Use advanced search queries to find good lists related to your niche. If you search for this on Google:
journalists inurl:lists site:twitter.com
it will return hundreds of lists that other people have created.
Follow greedy tweeps
You can follow greedy tweeps without… erm… actually following them. With greedy I mean those who are followed by tens of thousands of people and who only follow back their wife and her cat.
I might have a different perception and you don’t have to agree with me (obviously) but I believe that social media is not the place to be greedy. The concept that makes Twitter and social media interesting is that you both talk and listen.
If you’re just talking and not listening to anyone, isn’t that a very lonely place to be? So, if you too feel uncomfortable following somebody who will never follow you back, don’t follow, just add to the list. That way your “friends” count remains the same but you can still read what the celeb tweeps say by visiting your list.
Don’t delay adding
Regardless of whether you’re building your Twitter following manually or using semi-automated tools, in order to keep your Twitter List usage consistent, you need to browse through your “friends” list regularly and sort the people into lists.
Otherwise, once you follow several thousands of people, it will become a nightmare to go through the whole bunch and begin adding them to lists. Start early and be consistent and you’ll make the most of Twitter Lists.
Create and Use Lists
Now that you’ve created the lists and added the users, it’s time to start using the lists to make your life easier, to improve your business, generate leads etc. So, what exactly can you do with the lists?
- Use it as a phone directory. If you’ve sorted the tweeps by topics/professions (which is probably the most logical thing to do), you can use your Twitter Lists whenever you need to look for a specialist. Of course, you could just go to a search engine and search for what you need but why do that if you have the people you need at your fingertips. AND you have a good opener: “Hi John, thanks for following me on Twitter.”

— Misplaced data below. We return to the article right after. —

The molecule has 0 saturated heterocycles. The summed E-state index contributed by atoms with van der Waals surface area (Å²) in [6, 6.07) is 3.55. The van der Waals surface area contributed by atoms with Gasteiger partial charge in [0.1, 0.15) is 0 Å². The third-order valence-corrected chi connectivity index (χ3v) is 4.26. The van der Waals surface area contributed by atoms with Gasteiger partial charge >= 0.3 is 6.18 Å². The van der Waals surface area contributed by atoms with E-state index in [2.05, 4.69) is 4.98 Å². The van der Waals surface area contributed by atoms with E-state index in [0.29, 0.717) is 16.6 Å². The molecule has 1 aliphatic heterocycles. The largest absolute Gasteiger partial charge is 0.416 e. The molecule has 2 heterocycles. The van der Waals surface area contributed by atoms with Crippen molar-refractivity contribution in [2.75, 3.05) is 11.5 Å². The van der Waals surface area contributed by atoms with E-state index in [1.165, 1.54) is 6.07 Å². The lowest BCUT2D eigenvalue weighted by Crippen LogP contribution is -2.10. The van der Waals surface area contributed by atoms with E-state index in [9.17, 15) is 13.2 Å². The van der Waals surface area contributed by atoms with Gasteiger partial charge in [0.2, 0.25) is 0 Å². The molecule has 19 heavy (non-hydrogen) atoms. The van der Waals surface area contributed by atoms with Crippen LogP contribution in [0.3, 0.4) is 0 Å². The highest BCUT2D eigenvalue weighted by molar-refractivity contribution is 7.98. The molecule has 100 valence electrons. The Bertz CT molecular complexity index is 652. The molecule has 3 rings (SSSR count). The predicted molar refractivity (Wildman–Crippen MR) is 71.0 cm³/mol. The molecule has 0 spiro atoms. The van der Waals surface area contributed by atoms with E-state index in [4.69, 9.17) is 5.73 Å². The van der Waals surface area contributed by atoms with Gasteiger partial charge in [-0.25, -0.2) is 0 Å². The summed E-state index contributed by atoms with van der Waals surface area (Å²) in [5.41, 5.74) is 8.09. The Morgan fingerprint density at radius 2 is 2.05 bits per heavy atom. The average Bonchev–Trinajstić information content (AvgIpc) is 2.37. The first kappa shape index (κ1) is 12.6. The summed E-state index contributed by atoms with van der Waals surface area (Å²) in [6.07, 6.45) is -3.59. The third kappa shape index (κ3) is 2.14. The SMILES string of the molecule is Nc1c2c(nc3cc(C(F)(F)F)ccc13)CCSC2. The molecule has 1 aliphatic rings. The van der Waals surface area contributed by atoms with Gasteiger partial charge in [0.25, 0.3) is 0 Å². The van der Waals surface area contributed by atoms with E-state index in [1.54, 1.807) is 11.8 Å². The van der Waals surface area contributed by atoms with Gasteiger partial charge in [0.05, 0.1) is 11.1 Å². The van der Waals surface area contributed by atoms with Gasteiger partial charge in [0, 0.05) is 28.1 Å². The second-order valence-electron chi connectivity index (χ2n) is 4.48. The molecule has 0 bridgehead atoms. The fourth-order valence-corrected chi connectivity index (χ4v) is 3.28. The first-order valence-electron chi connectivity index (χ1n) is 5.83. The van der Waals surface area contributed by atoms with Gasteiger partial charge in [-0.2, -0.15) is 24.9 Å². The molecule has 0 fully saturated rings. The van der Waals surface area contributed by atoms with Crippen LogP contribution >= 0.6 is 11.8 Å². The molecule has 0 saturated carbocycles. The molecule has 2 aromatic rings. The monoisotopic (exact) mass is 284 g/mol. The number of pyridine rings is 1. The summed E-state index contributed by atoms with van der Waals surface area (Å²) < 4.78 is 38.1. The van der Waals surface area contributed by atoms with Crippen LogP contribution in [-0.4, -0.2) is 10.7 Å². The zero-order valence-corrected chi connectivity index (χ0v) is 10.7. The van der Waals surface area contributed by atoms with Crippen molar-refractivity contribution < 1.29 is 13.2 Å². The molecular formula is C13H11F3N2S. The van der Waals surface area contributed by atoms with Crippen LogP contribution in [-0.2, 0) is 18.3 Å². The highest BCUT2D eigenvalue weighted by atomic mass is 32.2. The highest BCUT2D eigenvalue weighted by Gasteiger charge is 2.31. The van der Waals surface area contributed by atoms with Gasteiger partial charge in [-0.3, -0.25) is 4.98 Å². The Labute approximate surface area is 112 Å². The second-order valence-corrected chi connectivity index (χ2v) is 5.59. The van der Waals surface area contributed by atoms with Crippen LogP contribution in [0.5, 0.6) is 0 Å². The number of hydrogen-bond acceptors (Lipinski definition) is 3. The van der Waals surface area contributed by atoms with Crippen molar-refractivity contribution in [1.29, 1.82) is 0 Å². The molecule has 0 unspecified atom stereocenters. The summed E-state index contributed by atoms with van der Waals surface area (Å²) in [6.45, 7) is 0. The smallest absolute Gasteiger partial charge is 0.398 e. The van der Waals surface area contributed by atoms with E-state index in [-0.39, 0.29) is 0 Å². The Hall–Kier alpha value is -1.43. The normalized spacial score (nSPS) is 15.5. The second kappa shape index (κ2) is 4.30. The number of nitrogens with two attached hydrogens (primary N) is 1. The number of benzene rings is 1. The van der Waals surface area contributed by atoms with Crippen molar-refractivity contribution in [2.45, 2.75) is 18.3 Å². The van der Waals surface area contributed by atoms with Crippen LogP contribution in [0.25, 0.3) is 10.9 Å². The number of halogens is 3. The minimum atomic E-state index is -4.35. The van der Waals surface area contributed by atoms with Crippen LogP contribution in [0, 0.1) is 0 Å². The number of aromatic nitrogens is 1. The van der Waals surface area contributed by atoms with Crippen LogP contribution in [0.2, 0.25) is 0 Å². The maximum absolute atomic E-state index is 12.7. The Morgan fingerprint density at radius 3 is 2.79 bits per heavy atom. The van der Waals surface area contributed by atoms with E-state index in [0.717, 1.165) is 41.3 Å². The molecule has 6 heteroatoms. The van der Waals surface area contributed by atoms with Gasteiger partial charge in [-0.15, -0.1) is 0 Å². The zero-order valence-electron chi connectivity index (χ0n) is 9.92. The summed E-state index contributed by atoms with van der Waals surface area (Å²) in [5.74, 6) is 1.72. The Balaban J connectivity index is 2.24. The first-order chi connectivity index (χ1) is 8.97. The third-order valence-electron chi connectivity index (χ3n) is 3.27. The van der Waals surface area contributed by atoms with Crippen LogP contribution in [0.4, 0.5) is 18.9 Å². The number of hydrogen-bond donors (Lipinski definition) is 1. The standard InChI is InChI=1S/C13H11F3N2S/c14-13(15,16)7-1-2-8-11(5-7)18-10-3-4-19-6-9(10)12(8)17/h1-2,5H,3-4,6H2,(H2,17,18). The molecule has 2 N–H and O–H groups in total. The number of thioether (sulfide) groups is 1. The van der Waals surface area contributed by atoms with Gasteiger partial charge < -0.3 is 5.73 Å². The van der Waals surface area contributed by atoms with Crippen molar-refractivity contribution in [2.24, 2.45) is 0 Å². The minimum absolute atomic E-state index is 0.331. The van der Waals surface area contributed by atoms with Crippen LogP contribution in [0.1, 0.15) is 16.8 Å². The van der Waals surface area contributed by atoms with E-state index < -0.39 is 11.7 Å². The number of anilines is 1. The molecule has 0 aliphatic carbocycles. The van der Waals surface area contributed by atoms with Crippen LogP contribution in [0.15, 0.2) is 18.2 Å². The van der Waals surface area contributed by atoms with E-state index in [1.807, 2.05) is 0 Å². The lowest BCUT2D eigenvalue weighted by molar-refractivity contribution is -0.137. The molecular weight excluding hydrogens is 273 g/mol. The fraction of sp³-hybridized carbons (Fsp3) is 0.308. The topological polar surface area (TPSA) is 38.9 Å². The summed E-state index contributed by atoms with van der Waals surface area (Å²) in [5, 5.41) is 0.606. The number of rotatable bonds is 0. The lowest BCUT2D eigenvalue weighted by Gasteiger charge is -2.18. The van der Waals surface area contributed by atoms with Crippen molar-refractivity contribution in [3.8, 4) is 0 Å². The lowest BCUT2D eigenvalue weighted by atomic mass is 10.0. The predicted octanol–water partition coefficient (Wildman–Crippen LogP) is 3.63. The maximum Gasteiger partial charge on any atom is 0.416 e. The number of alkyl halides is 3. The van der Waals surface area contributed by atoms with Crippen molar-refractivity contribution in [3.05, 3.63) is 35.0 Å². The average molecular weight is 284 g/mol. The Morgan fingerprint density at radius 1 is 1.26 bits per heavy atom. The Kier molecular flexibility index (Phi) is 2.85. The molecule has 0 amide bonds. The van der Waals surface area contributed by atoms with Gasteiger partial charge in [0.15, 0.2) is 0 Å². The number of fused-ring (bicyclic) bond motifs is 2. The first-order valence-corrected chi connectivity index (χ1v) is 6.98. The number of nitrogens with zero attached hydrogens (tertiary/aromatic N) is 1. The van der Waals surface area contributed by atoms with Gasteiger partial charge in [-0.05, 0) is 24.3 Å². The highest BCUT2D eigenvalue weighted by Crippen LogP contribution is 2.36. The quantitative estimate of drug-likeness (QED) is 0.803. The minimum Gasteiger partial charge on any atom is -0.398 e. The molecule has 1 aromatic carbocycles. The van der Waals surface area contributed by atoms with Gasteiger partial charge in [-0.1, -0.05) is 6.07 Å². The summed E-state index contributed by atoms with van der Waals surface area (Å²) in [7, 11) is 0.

- Generate leads. It’s time to take Twitter seriously. When you hear somebody mentioning making money with Twitter, you probably think about spammy tactics like monitoring keywords and trying to peddle affiliate links. On the other hand, they probably mean generating leads through Twitter. Having people sorted in convenient topical lists helps when your goal is to build partnerships.
- SEO outreach. We all know that the “hey, I want to write a guest post” emails don’t work any more. And there are a few good reasons why they don’t. However, if you put some effort into the whole thing and build the relationship first, then you’ll find that outreach works much better. Because you suddenly stop “cold-calling” people for guest gigs and instead you’re talking to good acquiantances about adding value to their sites. A massive difference!
- Finally, if you’re simply using Twitter for fun, the Lists help you segment your Twitter feed. Instead of reading the whole lot, you can hop through the lists and read only topics you’re interested in.
Top 100 SEOs on Twitter
Now for the bonus. Here’s a list of 100+ people who are “must-follow” if you’re interested in web stuff, social media and SEO. It reminds of a Pokemon character cast, don’t you think 🙂 everyone’s got a special power and the outsiders don’t quite know how to handle them.
This list is by no means complete. It’s a work in progress and I’ve compiled it manually, looking at the most active Twitter accounts of the SEM people. If you’re not on the list, it doesn’t mean I don’t consider you an expert. Maybe I simply missed you or maybe you weren’t very active when I checked your Twitter account.
Please feel free to nominate yourself or your colleagues by getting in touch. I’ve also included a downloadable list in txt format that you can use with your TweetAdder. The experts in this list are sorted alphabetically by their first name (so that nobody can call me biased).